M: Wow – let’s talk about that! I’ve never thought of using stress tests to empower patients to change their lifestyle in meaningful ways… In fact I wonder if there are actually harms done when we slap a “negative” label – for example, if we give them a false sense of confidence by describing the test as ‘negative’ when they can still benefit from lifestyle changes that provide the greatest benefit. This, my friends, might be the hashtag stress bomb to top all others…
GREG KATZ: It doesn’t help your decision about whether that treat their hypertension or treat their diabetes or give them a statins because I don’t think it gives you enough certainty about the presence or absence of the diagnosis to modify the way that you’re treating those risk factors.
S: Right in terms of mgmt, lets bust the myth that everyone with an abnormal stress goes to cath lab. It’s a case-by-case decision between the patient, primary clinician and cardiologist
M: Something to think about as we wrap up the episode.
S: So much food for thought indeed, to recap what are hearing – if we avoid labeling studies “positive” and “negative” in favor of more nuanced terms like “high” and “low” risk that leaves much more room for discussions around risk modification. These tests give us a ton of information that we can use to estimate risk – for example the Duke Treadmill Score. And if we use the results of the tests to gain buy-in from our patients we will probably make a bigger difference than if we ignored all quote-unquote negative stress tests and sent all positive stress tests to cath.
E: And with that we would like to introduce our peer reviewer Dr. Eugene Yuriditsky, a cardiologist at NYU to recap our Stress test take home points before we move on the throwback pearl
Pearl 5 – Throwback – Revisiting sticking points of contrast-induced nephropathy
M: Ok, let’s pump the brakes on the squeeze machine and revisit pearls from a prior episode on the unsung heroes of human physiology – the beans.
S: Several episodes ago we discussed – wait, Marty did you just call the heart the squeeze machine?
E: Did you just call the kidneys the “beans”.
M: yes, yes I did.
S: Not a hundred percent sure how I feel about that, but I’ll allow it for now. Anyway – we covered contrast-induced nephropathy back in the day and felt that all this talk about coronary health is a good place to revisit one of the biggest perceived threats to the kidneys – intravascular contrast. (dun-dadun)
M: Yes, fine, true. But Shreya, let’s be honest what’s the real reason why we’re doing this now?
S: One of our biggest takeaways from the podcast episode was that the risk of contrast induced nephropathy has been described more in the arterial contrast literature and not as much of a risk with venous contrast – and in fact the risk is very low in intravenous contrast studies like CT abdomen with contrast. Our great friend and colleague Dr. Swapnil Hiremath (M: @hswapnil on the tweet machine) pushed us to even question the data behind contrast-induced nephropathy in the arterial contrast literature.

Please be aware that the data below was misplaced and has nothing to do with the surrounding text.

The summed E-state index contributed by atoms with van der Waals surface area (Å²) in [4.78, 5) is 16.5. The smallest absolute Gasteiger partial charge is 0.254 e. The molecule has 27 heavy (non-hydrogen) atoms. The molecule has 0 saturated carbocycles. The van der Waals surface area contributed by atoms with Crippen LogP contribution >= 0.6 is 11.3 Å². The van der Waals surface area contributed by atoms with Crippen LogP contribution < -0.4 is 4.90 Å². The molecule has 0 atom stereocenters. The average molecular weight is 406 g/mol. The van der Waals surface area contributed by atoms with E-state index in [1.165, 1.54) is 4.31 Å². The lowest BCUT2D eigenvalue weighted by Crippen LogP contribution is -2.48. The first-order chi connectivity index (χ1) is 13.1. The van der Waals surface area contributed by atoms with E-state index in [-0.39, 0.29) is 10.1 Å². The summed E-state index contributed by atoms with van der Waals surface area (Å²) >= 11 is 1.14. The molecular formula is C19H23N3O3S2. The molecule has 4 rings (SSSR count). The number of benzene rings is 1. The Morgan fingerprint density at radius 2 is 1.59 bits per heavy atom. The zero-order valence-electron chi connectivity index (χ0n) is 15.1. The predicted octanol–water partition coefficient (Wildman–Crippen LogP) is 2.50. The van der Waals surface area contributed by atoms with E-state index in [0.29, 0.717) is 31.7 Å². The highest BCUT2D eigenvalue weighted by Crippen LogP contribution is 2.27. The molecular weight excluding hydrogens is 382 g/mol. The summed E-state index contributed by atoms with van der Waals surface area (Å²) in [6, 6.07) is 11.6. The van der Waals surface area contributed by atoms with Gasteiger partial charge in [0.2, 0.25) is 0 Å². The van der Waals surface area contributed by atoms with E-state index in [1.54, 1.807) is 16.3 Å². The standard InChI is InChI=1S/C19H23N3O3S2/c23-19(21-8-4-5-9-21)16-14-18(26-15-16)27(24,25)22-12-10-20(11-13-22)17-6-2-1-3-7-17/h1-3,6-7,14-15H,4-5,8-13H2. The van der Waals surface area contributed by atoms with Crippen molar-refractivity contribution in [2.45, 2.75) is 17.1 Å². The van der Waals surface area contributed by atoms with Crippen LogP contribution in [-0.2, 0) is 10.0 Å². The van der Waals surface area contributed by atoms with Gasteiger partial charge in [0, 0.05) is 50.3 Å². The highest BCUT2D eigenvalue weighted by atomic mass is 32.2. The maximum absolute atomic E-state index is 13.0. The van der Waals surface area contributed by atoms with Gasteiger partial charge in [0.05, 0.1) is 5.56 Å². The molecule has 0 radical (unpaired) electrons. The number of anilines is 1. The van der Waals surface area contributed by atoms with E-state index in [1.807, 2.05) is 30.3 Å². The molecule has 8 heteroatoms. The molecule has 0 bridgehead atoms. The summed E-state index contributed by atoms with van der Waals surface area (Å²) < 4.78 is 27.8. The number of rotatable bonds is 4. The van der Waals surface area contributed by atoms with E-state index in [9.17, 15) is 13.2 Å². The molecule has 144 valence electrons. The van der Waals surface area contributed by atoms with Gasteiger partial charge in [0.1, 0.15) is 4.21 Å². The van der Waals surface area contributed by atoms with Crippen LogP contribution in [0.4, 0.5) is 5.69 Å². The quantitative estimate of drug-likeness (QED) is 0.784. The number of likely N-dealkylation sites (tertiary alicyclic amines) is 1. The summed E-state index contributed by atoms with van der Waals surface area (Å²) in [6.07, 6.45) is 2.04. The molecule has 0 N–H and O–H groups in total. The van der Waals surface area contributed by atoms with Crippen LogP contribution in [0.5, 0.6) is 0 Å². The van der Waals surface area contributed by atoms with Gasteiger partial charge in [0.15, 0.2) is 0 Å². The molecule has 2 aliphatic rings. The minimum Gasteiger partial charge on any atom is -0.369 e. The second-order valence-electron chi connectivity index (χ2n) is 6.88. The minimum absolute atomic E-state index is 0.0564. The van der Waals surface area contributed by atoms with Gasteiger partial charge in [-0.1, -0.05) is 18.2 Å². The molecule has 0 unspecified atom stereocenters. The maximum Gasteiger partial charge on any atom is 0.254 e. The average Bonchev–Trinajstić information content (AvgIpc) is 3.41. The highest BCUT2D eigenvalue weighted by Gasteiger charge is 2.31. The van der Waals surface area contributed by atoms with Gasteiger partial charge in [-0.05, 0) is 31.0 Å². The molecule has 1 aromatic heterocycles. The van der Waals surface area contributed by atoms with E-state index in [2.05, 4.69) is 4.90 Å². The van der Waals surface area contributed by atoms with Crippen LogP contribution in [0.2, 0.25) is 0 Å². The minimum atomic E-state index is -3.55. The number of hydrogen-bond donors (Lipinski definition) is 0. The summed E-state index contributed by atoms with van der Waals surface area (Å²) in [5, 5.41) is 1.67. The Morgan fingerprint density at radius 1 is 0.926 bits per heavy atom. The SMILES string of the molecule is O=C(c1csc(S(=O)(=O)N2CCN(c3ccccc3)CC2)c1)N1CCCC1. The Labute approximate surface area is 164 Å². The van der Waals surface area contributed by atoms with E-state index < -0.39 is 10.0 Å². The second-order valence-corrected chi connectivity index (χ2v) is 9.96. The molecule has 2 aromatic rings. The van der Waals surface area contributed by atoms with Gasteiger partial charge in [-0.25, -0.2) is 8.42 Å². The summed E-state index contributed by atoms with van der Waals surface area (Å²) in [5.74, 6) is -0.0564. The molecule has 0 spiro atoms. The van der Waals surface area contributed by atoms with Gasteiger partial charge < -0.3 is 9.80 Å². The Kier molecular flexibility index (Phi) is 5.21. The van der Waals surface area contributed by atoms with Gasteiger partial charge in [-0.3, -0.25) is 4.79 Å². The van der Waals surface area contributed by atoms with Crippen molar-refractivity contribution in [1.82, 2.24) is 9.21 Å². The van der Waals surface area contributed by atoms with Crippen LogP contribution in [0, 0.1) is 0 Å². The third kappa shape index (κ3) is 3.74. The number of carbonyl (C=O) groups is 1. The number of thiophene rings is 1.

E: So the problem with the contrast induced nephropathy literature that deals with intra-arterial contrast is that they have so many confounders – we might see an increased risk of AKI after coronary catheterizations, but patients undergoing intra arterial angiography after a STEMI, for example, simply put have more reasons that they could suffer from AKI than those undergoing a more routine CT chest with contrast.
S: The confounders include things like poor renal perfusion at baseline, to propagation of atheroemboli, to higher effective concentrations of contrast seen by the kidneys. Bottom line is that intra-arterial studies likely carry higher risk of post contrast AKI, and are very difficult to compare to studies of AKI post intra-venous contrast.
M: The other big issue here is that the optimal strategy for prevention of contrast -induced nephropathy hasn’t been determined yet.
E: Several methods of prevention have been studied, some more robustly than others. These include hydration with isotonic saline, sodium bicarbonate, and n-acetylcysteine.
M: While prophylaxis with isotonic saline before during and after arterial contrast studies has been the tried and true means of reducing risk of post-contrast AKI, we want to make sure to introduce a bit more skepticism thanks to some recent high quality data
E: A recent prospective study showed that saline prophylaxis was no better at preventing contrast induced AKI compared to no prophylaxis in patients with CKD undergoing elective contrast studies. This was the AMACING study.
M: That’s AMACING with a C and not a Z.
S: We are still far from case closed – while these studies certainly do throw some shade on the routine usefulness of isotonic saline to prevent post contrast AKI, it’s worth noting that the procedures in AMACING study was are elective – read no STEMIs, likely no hypoperfusion to the kidneys and likely ok volume status – and so might represent a group of less vulnerable kidneys not as sensitive to contrast.
M: We clearly still have quite a bit to learn with this topic, but we greatly appreciate Swapnil’s comments and everyone else who drops us a line to help refine our points and make a better podcast for our audience.
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Tags: cardiac risk stratification, Chest pain